Fundraising Regulator Levy: What Charities Need to Know
13th February 2017 by Adrian Piddington
There has been much controversy over the setup of the new Fundraising Regulator since its inception in July 2016. The Regulator is currently being funded by a voluntary levy on certain charities. More recently, there has been a report of a charity making a formal complaint to Trading Standards after receiving an invoice from the Regulator; the issue of an invoice implied (to the charity concerned) that the levy was mandatory.
By now, all charities that qualify to be contacted by the Fundraising Regulator should have been invited to pay the new levy.
The background to the formation of the Fundraising Regulator stems from reports made in the national press in the summer of 2015, which alleged that some of the biggest and well-known charities in the UK had been employing controversial methods to raise funds. Some of these reported malpractices involved the particular charities buying and selling donors’ personal data, and pressurising elderly people.
The allegations led to the Etherington Report being commissioned. One of its recommendations was to replace the Fundraising Standards Board with a new Fundraising Regulator. The new Regulator is being funded by an annual levy paid by charities voluntarily, according to how much they spend on fundraising.
Since 1 September 2016, the Fundraising Regulator has been sending letters to charities who meet the fundraising spending criteria and invoices for the levy have been enclosed with this correspondence.
In this article, we will cover some of the main questions charities have been asking about the new levy.
What charities does the Fundraising Levy apply to?
The levy applies to charities in England and Wales who have spent £100,000 or more on generating voluntary income.
What is the amount spent on generating voluntary income based on?
The amount spent is based on the amount reported as ‘costs of generating voluntary income’ in the Charity Commission’s Annual Return, currently for the year ended 31 December 2014 as at the date of this article. Generally, charities with incoming resources over £500,000 need to report this additional financial information in their Return.
The type of costs included within this total are as per the Statement of Recommended Practice (SORP) for financial reporting for charities.
Per the Charity Commission’s Annual Return Guidance Notes, the costs may include fundraising, advertising, marketing and direct mail materials, as well as any payments to an agent, and normally include publicity costs but exclude the cost of educational material produced to promote the charity’s work, which is classed as a cost of charitable activities.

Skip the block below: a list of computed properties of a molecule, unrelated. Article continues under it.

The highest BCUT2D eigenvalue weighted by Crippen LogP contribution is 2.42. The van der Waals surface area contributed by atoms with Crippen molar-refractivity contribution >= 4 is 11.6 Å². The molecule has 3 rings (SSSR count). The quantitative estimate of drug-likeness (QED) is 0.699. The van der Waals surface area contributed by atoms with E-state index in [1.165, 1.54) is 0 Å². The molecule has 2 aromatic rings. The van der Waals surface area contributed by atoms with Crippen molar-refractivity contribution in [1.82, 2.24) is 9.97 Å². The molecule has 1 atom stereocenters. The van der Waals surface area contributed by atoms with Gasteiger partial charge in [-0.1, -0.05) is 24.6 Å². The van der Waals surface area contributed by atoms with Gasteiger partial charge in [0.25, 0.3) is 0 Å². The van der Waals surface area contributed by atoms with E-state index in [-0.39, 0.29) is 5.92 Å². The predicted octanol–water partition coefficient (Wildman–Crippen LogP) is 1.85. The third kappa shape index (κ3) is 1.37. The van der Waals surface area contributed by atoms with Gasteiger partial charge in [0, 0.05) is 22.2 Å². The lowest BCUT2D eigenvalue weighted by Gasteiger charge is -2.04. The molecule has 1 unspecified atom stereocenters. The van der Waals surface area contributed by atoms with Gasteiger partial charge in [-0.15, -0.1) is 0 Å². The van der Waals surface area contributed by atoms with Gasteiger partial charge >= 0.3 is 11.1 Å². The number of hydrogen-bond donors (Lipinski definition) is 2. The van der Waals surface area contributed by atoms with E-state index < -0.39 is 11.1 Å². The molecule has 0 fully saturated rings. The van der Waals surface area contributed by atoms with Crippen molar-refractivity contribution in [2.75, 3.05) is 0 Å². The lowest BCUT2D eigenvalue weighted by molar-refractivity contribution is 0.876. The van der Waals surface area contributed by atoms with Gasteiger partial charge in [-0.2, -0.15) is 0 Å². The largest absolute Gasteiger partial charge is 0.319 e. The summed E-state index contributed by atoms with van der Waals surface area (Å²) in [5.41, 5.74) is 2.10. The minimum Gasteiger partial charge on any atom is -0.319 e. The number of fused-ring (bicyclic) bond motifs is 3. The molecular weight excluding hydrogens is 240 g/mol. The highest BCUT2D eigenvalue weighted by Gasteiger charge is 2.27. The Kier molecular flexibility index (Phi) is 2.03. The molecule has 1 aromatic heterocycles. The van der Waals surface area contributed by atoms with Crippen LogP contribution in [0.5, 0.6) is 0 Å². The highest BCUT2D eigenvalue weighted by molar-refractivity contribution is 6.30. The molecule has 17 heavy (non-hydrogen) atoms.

How much is the Fundraising Levy?
The following amounts are payable annually over a 3 year period (in the first instance):
|Charity’s annual spend on generating voluntary income based on total spend (£)
|| Annual levy (£)
| 100,000 to 149,999
| 150,000 to 199,999
| 200,000 to 499,999
| 500,000 to 999,999
| 1,000,000 to 1,999,999
| 2,000,000 to 4,999,999
| 5,000,000 to 9,999,999
| 10,000,000 to 19,999,999
| 20,000,000 to 49,999,999
| Over 50,000,000
Some charities are not regulated by the Charity Commission such as universities and educational establishments. These organisations are known as ‘exempt charities’ as they are exempt from the requirement to register with the Charity Commission, instead being regulated by an alternative regulator such as the Department for Education.
Exempt charities will be levied on a flat rate basis of £1,000 per year.
As mentioned, it is only charities with income over £500,000 who need to report the additional information in the Annual Return to the Charity Commission which the levy is based on. Small charities with spending below the relevant threshold can opt in to be contacted by the Regulator and voluntarily pay the levy at a flat rate of £50 annually.
If a charity receives a letter from the Regulator with an invoice – do they have to pay the levy?
No, the levy is payable entirely on a voluntary basis; the invoice can be discarded.
Whilst it is disappointing that some charities will be subject to more regulatory burden, and the way in which the Fundraising Regulator has raised the levy by issuing invoices is contentious, those charities who receive an invoice may consider it appropriate to commit to paying the levy in order to contribute to the running costs of the Regulator, whose presence should be viewed as restoring confidence in the sector. By paying the levy, those charities who are engaged the most in fundraising activities are also agreeing to follow the Code of Fundraising Practice, which will give confidence to their prospective donors.
The Fundraising Regulator has stated that those charities who have been invited to pay the levy and do not contribute may be published in a list in the future, and that the funds not obtained due to non-payment by some qualifying charities will need to be recouped by increasing the levy on other charities already making their contribution.
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